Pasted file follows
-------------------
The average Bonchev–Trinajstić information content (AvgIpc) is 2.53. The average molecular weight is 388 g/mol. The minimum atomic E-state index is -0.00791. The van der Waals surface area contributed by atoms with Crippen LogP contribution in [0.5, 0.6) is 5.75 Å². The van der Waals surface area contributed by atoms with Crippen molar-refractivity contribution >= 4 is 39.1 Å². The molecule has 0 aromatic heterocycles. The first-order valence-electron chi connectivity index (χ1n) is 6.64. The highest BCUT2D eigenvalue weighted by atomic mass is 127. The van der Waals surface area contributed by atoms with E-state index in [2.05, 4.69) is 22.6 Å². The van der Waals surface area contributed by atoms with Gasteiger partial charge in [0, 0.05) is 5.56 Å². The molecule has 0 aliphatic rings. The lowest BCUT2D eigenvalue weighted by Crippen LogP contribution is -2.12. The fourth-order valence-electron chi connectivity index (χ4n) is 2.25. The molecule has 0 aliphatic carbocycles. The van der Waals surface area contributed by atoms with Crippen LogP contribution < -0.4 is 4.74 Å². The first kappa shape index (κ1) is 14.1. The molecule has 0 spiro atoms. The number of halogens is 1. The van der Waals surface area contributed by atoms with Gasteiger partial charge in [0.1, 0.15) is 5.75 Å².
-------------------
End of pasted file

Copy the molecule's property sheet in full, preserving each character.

The average Bonchev–Trinajstić information content (AvgIpc) is 2.53. The average molecular weight is 388 g/mol. The minimum atomic E-state index is -0.00791. The van der Waals surface area contributed by atoms with Crippen LogP contribution in [0.5, 0.6) is 5.75 Å². The van der Waals surface area contributed by atoms with Crippen molar-refractivity contribution >= 4 is 39.1 Å². The molecule has 0 aromatic heterocycles. The first-order valence-electron chi connectivity index (χ1n) is 6.64. The highest BCUT2D eigenvalue weighted by atomic mass is 127. The van der Waals surface area contributed by atoms with E-state index in [2.05, 4.69) is 22.6 Å². The van der Waals surface area contributed by atoms with Gasteiger partial charge in [0, 0.05) is 5.56 Å². The molecule has 0 aliphatic rings. The lowest BCUT2D eigenvalue weighted by Crippen LogP contribution is -2.12. The fourth-order valence-electron chi connectivity index (χ4n) is 2.25. The molecule has 0 aliphatic carbocycles. The van der Waals surface area contributed by atoms with Crippen LogP contribution < -0.4 is 4.74 Å². The first kappa shape index (κ1) is 14.1. The molecule has 0 spiro atoms. The number of halogens is 1. The van der Waals surface area contributed by atoms with Gasteiger partial charge in [0.1, 0.15) is 5.75 Å².